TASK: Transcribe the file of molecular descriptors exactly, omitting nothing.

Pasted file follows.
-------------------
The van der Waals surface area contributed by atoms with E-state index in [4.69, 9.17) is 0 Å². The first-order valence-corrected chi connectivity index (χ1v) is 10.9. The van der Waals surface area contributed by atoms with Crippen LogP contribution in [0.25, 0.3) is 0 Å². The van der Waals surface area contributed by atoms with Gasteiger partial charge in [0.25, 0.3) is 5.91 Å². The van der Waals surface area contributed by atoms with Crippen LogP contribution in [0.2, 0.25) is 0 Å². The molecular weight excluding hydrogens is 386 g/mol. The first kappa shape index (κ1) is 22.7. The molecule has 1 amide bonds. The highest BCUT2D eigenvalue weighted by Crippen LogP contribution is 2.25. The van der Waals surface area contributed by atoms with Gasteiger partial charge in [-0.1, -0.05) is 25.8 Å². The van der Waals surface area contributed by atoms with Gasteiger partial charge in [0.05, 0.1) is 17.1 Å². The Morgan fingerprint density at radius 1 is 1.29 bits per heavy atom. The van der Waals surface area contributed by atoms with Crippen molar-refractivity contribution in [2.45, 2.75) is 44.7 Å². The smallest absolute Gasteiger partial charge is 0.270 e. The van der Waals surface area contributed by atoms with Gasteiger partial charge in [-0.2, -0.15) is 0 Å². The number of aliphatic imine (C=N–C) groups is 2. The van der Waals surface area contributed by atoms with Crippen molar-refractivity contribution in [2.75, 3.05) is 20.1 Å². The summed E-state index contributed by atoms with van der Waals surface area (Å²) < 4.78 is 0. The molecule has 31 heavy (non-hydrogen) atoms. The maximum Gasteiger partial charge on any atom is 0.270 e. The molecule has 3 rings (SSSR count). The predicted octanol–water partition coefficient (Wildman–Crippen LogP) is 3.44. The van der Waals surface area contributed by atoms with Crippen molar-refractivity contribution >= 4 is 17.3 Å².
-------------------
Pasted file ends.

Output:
The van der Waals surface area contributed by atoms with E-state index in [4.69, 9.17) is 0 Å². The first-order valence-corrected chi connectivity index (χ1v) is 10.9. The van der Waals surface area contributed by atoms with Crippen LogP contribution in [0.25, 0.3) is 0 Å². The van der Waals surface area contributed by atoms with Gasteiger partial charge in [0.25, 0.3) is 5.91 Å². The van der Waals surface area contributed by atoms with Crippen LogP contribution in [0.2, 0.25) is 0 Å². The molecular weight excluding hydrogens is 386 g/mol. The first kappa shape index (κ1) is 22.7. The molecule has 1 amide bonds. The highest BCUT2D eigenvalue weighted by Crippen LogP contribution is 2.25. The van der Waals surface area contributed by atoms with Gasteiger partial charge in [-0.1, -0.05) is 25.8 Å². The van der Waals surface area contributed by atoms with Gasteiger partial charge in [0.05, 0.1) is 17.1 Å². The Morgan fingerprint density at radius 1 is 1.29 bits per heavy atom. The van der Waals surface area contributed by atoms with Crippen molar-refractivity contribution in [2.45, 2.75) is 44.7 Å². The smallest absolute Gasteiger partial charge is 0.270 e. The van der Waals surface area contributed by atoms with Gasteiger partial charge in [-0.2, -0.15) is 0 Å². The number of aliphatic imine (C=N–C) groups is 2. The van der Waals surface area contributed by atoms with Crippen molar-refractivity contribution in [2.75, 3.05) is 20.1 Å². The summed E-state index contributed by atoms with van der Waals surface area (Å²) < 4.78 is 0. The molecule has 31 heavy (non-hydrogen) atoms. The maximum Gasteiger partial charge on any atom is 0.270 e. The molecule has 3 rings (SSSR count). The predicted octanol–water partition coefficient (Wildman–Crippen LogP) is 3.44. The van der Waals surface area contributed by atoms with Crippen molar-refractivity contribution >= 4 is 17.3 Å².